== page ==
1. The “Buffett Rule” is not a reference to anything having to do with Jimmy Buffet, although that would have made for a great rule in my opinion. It is a reference to the “most successful investor in the world”, Warren Edward Buffett, owner of Berkshire Hathaway and Nebraska Furniture Mart.
2. The bill, if made into law, would impose a mandatory 30% effective tax rate for anyone making more than $1 Million in adjusted gross income. Many prognosticators have gone on record saying the bill will die quickly in the Senate. It likely did already.
3. The rule was drawn up into this piece of legislation after President Obama made reference to the differences in tax rates paid by Warren Buffett and his secretary. Warren relies primarily on investment returns as his income, and is therefore primarily subject to the capital gains tax rate of 15%. Warren’s secretary relies primarily on her salary and is therefore primarily subject to income tax rates, which are capped at 35%.
4. Investment returns and income from employment are taxed differently for a reason. First, because the federal government wants to encourage investment, which leads to growth in the economy, jobs, etc. Secondly, and more importantly, there is a belief that earnings should not be subjected to double-taxation (e.g.
taxed when earned by a salary and then again when that money is invested a company pays corporate income tax on its profits, then the stockholder pays again on the capital gain or dividend income derived from those profits).
5. Even though some are saying the rule is about equality, the bill states in the title, “to reduce the deficit by imposing a minimum effective tax rate for high income tax payers.” If made into law, the Buffett Rule would bring in an estimated $4.7 Billion a year. The 2011 federal deficit was $1.56 Trillion. In case you don’t want to do the math, the proposed law would reduce the deficit (not the debt, the deficit) by roughly 0.3%.
My take: I think capital gains taxes are already double-taxed, if not triple taxed. Think about it. A company produces a profit by providing a service or product of value. That profit is then taxed at corporate tax rates.
The remaining “after-tax” profit is what’s reflected in the company’s stock valuation. When that profit is distributed to shareholders it is taxed as a capital gain tax rate of 15%.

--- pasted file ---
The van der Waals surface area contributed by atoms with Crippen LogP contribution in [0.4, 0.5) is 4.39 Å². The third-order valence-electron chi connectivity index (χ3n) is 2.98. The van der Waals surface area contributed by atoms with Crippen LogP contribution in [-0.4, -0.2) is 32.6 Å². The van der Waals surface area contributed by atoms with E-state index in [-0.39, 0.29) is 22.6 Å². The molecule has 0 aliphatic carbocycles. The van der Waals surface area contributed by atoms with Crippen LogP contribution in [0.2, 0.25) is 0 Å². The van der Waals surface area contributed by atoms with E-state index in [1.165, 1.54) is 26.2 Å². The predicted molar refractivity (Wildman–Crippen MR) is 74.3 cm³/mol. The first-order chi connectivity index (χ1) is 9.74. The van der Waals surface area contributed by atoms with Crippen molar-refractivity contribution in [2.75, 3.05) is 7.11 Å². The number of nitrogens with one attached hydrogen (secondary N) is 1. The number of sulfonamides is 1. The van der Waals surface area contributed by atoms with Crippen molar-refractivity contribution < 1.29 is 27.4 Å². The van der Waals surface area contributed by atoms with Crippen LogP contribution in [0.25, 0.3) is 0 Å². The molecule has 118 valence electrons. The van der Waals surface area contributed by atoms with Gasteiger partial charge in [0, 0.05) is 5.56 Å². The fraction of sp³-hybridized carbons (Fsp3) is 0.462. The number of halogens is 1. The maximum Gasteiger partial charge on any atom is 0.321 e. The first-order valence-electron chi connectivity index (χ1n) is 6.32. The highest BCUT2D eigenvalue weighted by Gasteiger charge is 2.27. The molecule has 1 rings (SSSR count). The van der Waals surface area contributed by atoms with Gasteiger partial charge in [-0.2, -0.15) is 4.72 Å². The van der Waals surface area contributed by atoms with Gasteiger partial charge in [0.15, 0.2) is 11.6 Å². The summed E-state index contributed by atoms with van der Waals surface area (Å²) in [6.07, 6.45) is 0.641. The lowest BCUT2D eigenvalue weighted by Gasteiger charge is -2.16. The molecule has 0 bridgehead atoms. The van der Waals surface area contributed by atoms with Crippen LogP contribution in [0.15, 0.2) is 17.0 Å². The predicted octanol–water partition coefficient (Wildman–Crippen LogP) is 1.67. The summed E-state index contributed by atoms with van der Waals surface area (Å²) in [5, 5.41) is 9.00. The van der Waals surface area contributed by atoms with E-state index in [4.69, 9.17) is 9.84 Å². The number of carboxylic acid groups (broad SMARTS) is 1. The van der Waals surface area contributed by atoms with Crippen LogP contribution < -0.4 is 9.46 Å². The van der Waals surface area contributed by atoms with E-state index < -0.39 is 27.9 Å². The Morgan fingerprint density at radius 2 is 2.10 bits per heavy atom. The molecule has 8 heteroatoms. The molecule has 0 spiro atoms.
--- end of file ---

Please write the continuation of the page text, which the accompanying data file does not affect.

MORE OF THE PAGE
Additionally, the money that the shareholder used to invest in the shares was not taken out of thin air. It was earned at a job or through another business by someone and already taxed at income tax rates, which are as high as 35%.
Because of this double and triple taxation, I think capital gains, and certainly what amounts to a mandatory 30% capital gains tax rate is unfair and bad for investment. Additionally, I think the rule itself only serves to pit the classes against each other.
It should be no surprise then, that I actually think progressive income tax rates are unfair. There is absolutely no basis for requiring someone to pay more than an equal share and calling that “fair”. You can call it necessary, or according to the law, but you can’t abuse the word fair (in the “just” sense) like that, in my opinion.
Further, the only reason we have progressive tax rates in this country to begin with is because we can get away with it. There aren’t enough progressively wealthy people to protest the incremental increases.
Of course, what’s fair to me may not be considered fair to everyone else. For instance, a recent poll showed that 60% think the Buffett Rule is a good idea. Personally, I doubt most of those 60% could spout the five facts above though.
Am I wrong? Is the Buffett Rule fair?
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